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Jessica Lange: 'AHS: Freak Show' 'will surpass anything we've done before'

Despite changing plots and wild twists, one of the constants of the four seasons of American Horror Story has been star Jessica Lange, who has now won two Emmys for AHS. The actress is back for this year’s Freak Show (premiering Oct. 8 at 10 p.m. on FX) to play the maestro behind the titular group of performers, an ex-German cabaret star named Elsa Mars. Lange, who has said that this will be her last AHS installment, talked to EW about about bringing the concept to co-creator Ryan Murphy, musical numbers, and what else is in store for this year’s epic Show.

EW: So Ryan said you brought this to him, right?
JESSICA LANGE: Yeah this had been in my mind for a long time. I have forever been fascinated and I photograph it a lot myself—small-time kind of carnival, sideshow, things like that. I mean I started kind of looking into freak shows. It is an amazing history and I’ve always been fascinated by a community of people living like gypsies, on the road and traveling from place to place and, in this case, heightened to the degree that they’re all extremely special.

So it was something I suggested to him a year or so ago. I had originally imagined it like a traveling freak show, maybe Dustbowl, with that kind of desperation. Ryan has set it in another time, which I think is clever, actually.

With the time setting and the return of Pepper (Naomi Grossman), it’s almost like a prequel a bit to Asylum.
Well, with that character, yes. For all the outrage at exhibiting freaks at the time, the fact is they had community. They had family. Some of them made quite a bit of money. They were extremely popular in Victorian times. Yes, they were being exhibited, but when you look at the other side of that, they were cared for. The most important thing—and I think this is what people don’t understand—is the idea of community.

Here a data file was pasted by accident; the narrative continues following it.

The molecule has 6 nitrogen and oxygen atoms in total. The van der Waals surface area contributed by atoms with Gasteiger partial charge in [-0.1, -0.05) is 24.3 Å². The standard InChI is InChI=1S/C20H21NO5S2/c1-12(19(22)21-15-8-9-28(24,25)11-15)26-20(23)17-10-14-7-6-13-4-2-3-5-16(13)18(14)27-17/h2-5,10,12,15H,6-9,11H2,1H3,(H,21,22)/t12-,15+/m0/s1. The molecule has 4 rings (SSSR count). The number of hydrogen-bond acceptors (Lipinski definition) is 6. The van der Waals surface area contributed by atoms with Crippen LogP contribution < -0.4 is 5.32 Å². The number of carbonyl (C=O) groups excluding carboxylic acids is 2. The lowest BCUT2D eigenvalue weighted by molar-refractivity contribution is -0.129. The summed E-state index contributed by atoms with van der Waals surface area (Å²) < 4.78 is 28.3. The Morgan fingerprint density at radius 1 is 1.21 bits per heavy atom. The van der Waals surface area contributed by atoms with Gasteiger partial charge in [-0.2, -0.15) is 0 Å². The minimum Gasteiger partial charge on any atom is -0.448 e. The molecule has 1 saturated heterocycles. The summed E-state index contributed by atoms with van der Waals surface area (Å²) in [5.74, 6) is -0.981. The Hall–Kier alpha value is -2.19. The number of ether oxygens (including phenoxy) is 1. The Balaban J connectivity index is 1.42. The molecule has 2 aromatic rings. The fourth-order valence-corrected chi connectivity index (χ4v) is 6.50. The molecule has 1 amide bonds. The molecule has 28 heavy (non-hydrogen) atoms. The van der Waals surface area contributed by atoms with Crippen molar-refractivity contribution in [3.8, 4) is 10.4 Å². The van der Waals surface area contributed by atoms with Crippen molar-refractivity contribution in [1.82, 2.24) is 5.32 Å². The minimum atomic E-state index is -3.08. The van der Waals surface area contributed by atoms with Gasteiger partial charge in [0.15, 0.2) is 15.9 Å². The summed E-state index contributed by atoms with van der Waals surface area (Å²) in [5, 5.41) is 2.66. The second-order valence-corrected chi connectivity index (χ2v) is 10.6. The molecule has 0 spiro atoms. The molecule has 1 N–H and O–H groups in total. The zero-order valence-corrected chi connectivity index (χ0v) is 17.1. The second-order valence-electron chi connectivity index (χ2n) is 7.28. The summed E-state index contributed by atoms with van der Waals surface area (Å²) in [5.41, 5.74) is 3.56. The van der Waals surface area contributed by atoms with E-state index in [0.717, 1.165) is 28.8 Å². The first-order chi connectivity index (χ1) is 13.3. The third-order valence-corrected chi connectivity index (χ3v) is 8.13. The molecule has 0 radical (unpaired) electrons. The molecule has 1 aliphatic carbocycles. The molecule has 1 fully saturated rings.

I think what will be revealed with Pepper is that when these freak shows were finally closed down, in a lot of cases they were closed down without the consent of the performers. And a lot of these people ended up in asylums, alone and isolated. So you’ve got many facets to this topic.

You play Elsa Mars, a German lady. And you’re sort of the owner of the freak show and it’s on its last legs.
Yeah, it’s kind of that thing of the end of one popular entertainment and the beginning of another. As Ryan likes to say, “The end of one freak show and the beginning of another.”

And you arrive in this town and you discover conjoined twins Bette and Dot (Sarah Paulson) and they become the new star of your show?
Yeah, that was a way a lot of these people were found. They would find them in hospitals or jails or wherever and recruited. So that’s how Sarah is introduced into the story. I hear something about her, she’s in the hospital, and I go there.

Is it a maternal relationship between Elsa and the twins?
Well, maternal would be putting it very generously. My character is very manipulative. She understands what’s needed, and she provides it. However, the thing I want to be very clear in this is that my character Elsa really loves these people. She truly cares for them, in her own selfish, narcissistic way. But they mean a great deal to her. It’s not just exploitation. She’s tough, and she’s mean sometimes, and all of that, but she really does love them.

Is she not as villainous as Fiona or Constance?